P. amygdali
P. avellanae
P. cannabina
P. ficuserectae
P. meliae
P. savastanoi
P. syringae
Fluorescent pigment
Levan sucrase
Gelatin hydrolysis
m-Inositol utilization
Pseudomonas syringae
Cultural characteristics
Biochemical characters
Phylum Proteobacteria, Class Gammaproteobacteria, Order Pseudomonadales, Family Pseudomonadaceae, Genus Pseudomonas,
Pseudomonas syringae
 van Hall 1902.
- Pseudomonas syringae subsp. savastanoi  (Smith 1908) Janse 1982
- Pseudomonas syringae subsp. syringae  van Hall 1902.

Pseudomonas amygdali  Psallidas and Panagopoulos 1975 (Approved Lists 1980), Pseudomonas ficuserectae  Goto 1983,
Pseudomonas meliae  Ogimi 1981 &  Pseudomonas savastanoi  (Janse 1982) Gardan et al. 1992 are members of a single
genomospecies. Thus, these species should be considered synonymous and the correct name for this species should be
Pseudomonas amygdali. Because Pseudomonas amygdali, as delineated by DNA-DNA hybridization, could not be differentiated from
other genomospecies by phenotypic tests, the authors do not formally propose nomenclatural changes.

Pseudomonas syringae pv. Tremae strains are now included in Pseudomonas tremae Gardan et al. 1999 species.
Pseudomonas syringae pv. Cannabina strains are now included in Pseudomonas cannabina Gardan et al. 1999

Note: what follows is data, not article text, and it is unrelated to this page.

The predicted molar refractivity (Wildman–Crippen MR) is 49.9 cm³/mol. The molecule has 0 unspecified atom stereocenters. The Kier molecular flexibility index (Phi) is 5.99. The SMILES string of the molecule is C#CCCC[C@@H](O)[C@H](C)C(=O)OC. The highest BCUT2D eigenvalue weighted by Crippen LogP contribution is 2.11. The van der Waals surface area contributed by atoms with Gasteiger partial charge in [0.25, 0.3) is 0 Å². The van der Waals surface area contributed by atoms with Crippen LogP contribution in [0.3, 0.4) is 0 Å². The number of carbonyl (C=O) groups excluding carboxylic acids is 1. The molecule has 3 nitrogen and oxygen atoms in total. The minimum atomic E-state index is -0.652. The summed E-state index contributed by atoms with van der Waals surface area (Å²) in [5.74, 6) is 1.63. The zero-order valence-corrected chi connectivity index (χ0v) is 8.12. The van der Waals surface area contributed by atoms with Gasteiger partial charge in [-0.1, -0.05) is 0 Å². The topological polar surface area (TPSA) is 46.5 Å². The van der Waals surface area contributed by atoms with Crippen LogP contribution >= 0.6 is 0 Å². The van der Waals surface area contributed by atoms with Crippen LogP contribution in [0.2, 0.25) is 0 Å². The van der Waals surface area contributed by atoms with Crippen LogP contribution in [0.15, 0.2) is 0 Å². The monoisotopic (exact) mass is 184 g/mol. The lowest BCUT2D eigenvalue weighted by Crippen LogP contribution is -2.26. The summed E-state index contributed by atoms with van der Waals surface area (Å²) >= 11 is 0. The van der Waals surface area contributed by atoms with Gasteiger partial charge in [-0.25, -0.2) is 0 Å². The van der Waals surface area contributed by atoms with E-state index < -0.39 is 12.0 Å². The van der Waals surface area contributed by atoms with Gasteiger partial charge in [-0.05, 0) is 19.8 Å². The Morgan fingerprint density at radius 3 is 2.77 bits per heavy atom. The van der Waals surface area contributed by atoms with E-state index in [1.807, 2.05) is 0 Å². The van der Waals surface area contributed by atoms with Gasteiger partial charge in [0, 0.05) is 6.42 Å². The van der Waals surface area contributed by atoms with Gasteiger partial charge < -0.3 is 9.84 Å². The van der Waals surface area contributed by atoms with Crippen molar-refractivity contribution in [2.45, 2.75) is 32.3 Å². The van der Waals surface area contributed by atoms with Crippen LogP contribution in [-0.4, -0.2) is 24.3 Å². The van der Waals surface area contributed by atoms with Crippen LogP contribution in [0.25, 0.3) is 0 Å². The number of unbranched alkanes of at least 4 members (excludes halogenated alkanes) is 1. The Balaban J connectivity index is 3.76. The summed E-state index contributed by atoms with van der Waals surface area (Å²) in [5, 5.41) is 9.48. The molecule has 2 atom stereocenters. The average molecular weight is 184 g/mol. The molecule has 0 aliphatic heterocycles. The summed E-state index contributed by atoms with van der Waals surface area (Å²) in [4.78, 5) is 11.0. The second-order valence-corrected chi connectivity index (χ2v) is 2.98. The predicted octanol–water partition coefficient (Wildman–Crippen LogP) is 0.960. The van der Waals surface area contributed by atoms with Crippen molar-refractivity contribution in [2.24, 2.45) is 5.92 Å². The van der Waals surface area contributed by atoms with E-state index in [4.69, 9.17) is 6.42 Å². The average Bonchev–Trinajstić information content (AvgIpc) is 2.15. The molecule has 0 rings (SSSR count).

Old synonym:
Phytomonas syringae (van Hall) Bergey et al. 1930
Possible synonyms:
Pseudomonas aptata (Brown & Jamieson) Stevens 1925, Pseudomonas avenae Manns 1909, Pseudomonas
(Berridge) Clara 1934, Pseudomonas cerasi Griffin 1911, Pseudomonas citrarefaciens (Lee) Stapp 1928, Pseudomonas
(Smith) Stapp 1928, Pseudomonas coronafaciens (Elliott) Stevens 1925, Pseudomonas delphinii (Smith) Stapp 1928,
Pseudomonas dysoxyli Hutchinson 1949, Pseudomonas fraxini (Brown) Skoric 1948, Pseudomonas garcae do Amaral, Teixeira &
Pinheiro 1956,
Pseudomonas glycinea Coerper 1919, Pseudomonas helianthi (Kawamura) Savulescu 1947, Pseudomonas hibisci
(Nakada & Takimoto) Stapp 1928,
Pseudomonas holci Kendrick 1926, Pseudomonas lachrymans (Smith & Bryan) Carsner 1918,
Pseudomonas matthiolae (Briosi & Pavarino) Dowson 1943, Pseudomonas medicaginis Sackett 1910, Pseudomonas mellea Johnson
Pseudomonas mori (Boyer & Lambert) Stevens 1913, Pseudomonas mors-prunorum Wormald 1931, Pseudomonas
(Doidge) Burkholder 1939, Pseudomonas panacis (Nakada & Takimoto) Dowson 1943, Pseudomonas papulans Rose
Pseudomonas prunicola Wormald 1930, Pseudomonas phaseolicola (Burkholder) Dowson 1943, Pseudomonas pisi Sackett
Pseudomonas punctulans (Brian) Savulescu 1947, Pseudomonas rimaefaciens Koning 1938, Pseudomonas savastanoi (Smith)
Stevens 1913,
Pseudomonas savastanoi var. fraxini (Brown) Dowson 1943, Pseudomonas sojae (Wolf) Stapp 1928, Pseudomonas
(Aderhold & Ruhland) Braun 1927, Pseudomonas tabaci (Wolf & Foster) Stevens 1925, Pseudomonas tomato (Okabe)
Alstatt 1944,
Pseudomonas tonelliana (Ferraris) Burkholder 1948, Pseudomonas trifoliorum (Jones, Williamson, Wolf & McCulloch)
Stapp 1928,
Pseudomonas utiformica Clara 1932, Pseudomonas vignae Gardner & Kendrick 1923, Pseudomonas viridifaciens Tisdale
& Williamson 1923,
Pseudomonas xanthochlora (Schuster) Stapp 1928.  
Gram-negative, 0.7-1.2 / 1.5-3 µm, motile  rods with multitrichous flagelation.